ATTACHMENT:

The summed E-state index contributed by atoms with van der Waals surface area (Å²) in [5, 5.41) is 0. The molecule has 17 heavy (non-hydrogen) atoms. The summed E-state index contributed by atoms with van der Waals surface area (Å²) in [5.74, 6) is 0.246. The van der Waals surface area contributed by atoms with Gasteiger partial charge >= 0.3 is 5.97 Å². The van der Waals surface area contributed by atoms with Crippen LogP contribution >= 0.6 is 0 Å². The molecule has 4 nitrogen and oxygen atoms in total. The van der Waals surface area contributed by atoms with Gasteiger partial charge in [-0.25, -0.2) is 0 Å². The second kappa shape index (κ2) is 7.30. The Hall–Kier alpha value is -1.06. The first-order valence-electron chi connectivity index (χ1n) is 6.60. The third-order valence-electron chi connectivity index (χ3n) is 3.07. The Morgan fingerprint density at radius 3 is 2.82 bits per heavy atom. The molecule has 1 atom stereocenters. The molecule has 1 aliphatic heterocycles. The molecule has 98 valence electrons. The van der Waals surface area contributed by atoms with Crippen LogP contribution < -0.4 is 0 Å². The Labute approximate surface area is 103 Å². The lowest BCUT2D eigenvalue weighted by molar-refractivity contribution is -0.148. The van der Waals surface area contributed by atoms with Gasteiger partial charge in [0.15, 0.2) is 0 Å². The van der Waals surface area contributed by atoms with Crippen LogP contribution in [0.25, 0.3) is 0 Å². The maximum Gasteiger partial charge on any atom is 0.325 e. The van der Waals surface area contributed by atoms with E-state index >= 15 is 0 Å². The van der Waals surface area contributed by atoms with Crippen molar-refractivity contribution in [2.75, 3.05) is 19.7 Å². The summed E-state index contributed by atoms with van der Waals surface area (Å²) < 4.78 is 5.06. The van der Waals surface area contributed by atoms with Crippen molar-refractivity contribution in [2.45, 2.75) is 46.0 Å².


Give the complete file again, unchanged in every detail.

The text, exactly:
The summed E-state index contributed by atoms with van der Waals surface area (Å²) in [5, 5.41) is 0. The molecule has 17 heavy (non-hydrogen) atoms. The summed E-state index contributed by atoms with van der Waals surface area (Å²) in [5.74, 6) is 0.246. The van der Waals surface area contributed by atoms with Gasteiger partial charge >= 0.3 is 5.97 Å². The van der Waals surface area contributed by atoms with Crippen LogP contribution >= 0.6 is 0 Å². The molecule has 4 nitrogen and oxygen atoms in total. The van der Waals surface area contributed by atoms with Gasteiger partial charge in [-0.25, -0.2) is 0 Å². The second kappa shape index (κ2) is 7.30. The Hall–Kier alpha value is -1.06. The first-order valence-electron chi connectivity index (χ1n) is 6.60. The third-order valence-electron chi connectivity index (χ3n) is 3.07. The Morgan fingerprint density at radius 3 is 2.82 bits per heavy atom. The molecule has 1 atom stereocenters. The molecule has 1 aliphatic heterocycles. The molecule has 98 valence electrons. The van der Waals surface area contributed by atoms with Crippen LogP contribution < -0.4 is 0 Å². The Labute approximate surface area is 103 Å². The lowest BCUT2D eigenvalue weighted by molar-refractivity contribution is -0.148. The van der Waals surface area contributed by atoms with Gasteiger partial charge in [0.15, 0.2) is 0 Å². The van der Waals surface area contributed by atoms with Crippen LogP contribution in [0.25, 0.3) is 0 Å². The maximum Gasteiger partial charge on any atom is 0.325 e. The van der Waals surface area contributed by atoms with E-state index >= 15 is 0 Å². The van der Waals surface area contributed by atoms with Crippen molar-refractivity contribution in [2.75, 3.05) is 19.7 Å². The summed E-state index contributed by atoms with van der Waals surface area (Å²) < 4.78 is 5.06. The van der Waals surface area contributed by atoms with Crippen molar-refractivity contribution in [2.45, 2.75) is 46.0 Å².